• An Analysis of U.S. and World Carbon Dioxide Emissions from the Consumption of Coal for Energy from 1980 to 2012

      Jessup, Stephen; Goz, Kadir; The College at Brockport (2015-05-08)
      The purpose of this research is to examine the impact of carbon dioxide (CO2) emissions from U.S. coal consumption for energy on total global anthropogenic CO2 emissions from coal from 1980 to 2012. This study investigated whether the U.S. to world proportion of CO2 emissions from coal have been greater than expected when compared to global CO2 emissions on a per person basis over this time period. Data was obtained from the U.S. Energy Information Administration (U.S. E.I.A.), U.S. Census Bureau, IHS Global Insight, Inc., and Population Reference Bureau for U.S. and global coal consumption, CO2 emissions from coal, and population. This data was used to create percentages for each year of the study, which were then graphed and analyzed. The results of the study found that the U.S. has emitted more CO2 than expected for a country of its population and that U.S. CO2 emissions from coal have been decreasing with no influence on the recent increasing trend of global CO2 emissions. The driving force behind the recent increases was China. A secondary study involved analyzing the negative correlation between CO2 emissions from U.S. coal and natural gas consumption from 1980 to 2012. Data from the U.S. E.I.A. for coal and natural gas consumption was tested using graphical analysis and Pearson’s correlation coefficient tests. The results were that there was no significant negative correlation of CO2 emissions between coal and natural gas consumption. The findings of the study confirmed the first research question of the U.S. having a disproportionate influence on global CO2 emissions from coal, while rejecting the secondary question of the negative relationship between CO2 emissions from coal and natural gas consumption in the U.S.
    • Assessment of the Stratigraphic Controls on Deltaic Subsidence in the Mississippi River Delta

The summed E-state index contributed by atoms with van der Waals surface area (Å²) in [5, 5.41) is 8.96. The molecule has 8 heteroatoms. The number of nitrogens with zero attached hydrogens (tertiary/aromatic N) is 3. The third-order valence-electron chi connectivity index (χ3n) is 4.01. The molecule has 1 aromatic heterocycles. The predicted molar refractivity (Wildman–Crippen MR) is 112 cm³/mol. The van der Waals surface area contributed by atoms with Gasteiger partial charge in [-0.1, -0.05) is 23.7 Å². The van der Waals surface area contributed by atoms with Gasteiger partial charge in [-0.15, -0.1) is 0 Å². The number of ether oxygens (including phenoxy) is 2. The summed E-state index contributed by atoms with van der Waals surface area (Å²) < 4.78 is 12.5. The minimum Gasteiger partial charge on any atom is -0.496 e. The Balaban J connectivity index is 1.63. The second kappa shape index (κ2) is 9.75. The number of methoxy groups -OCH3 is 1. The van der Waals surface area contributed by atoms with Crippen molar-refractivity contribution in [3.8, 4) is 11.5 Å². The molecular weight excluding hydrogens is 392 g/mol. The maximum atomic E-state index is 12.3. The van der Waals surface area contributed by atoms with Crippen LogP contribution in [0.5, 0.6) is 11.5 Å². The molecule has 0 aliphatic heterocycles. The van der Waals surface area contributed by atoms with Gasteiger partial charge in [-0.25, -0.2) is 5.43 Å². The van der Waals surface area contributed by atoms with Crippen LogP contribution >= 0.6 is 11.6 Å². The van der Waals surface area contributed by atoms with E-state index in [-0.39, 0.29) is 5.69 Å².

Autin, Whitney J.; DeRose, Nicole; The College at Brockport (2015-05-08)
      Louisiana’s coastlines are being lost due to a rise in sea level and land subsidence. This study isolates one aspect of land subsidence, called autocompaction, to access its contributions to overall subsidence. Autocompaction is the process where a growing sequence of sediments collapses due to an increasing overburden load. A total of 36 sediment cores from the Sale-Cypremort deltaic lobe were analyzed. Each core was divided into facies units of natural levee, marsh, poorly drained backswamp, and bay mud. A soil analysis was conducted along with the sediment cores. Each soil was identified as a facies type. By identifying facies, geotechnical parameters based on facies type were applied in an equation that solved for consolidation settlement, also called autocompaction (Sm). Autocompaction measures the decrease in layer thickness by vertical compression. The autocompaction values were compared to depth of facies, thickness of facies layers, as well as depth to Pleistocene. Results show that as thickness of facies layers increases, compaction increased. As depth to Pleistocene increased, compaction had a slight increasing trend. Natural levee facies can be considered firm and nearly incompressible, while marsh, poorly drained backswamp, and bay mud facies are soft and compressible.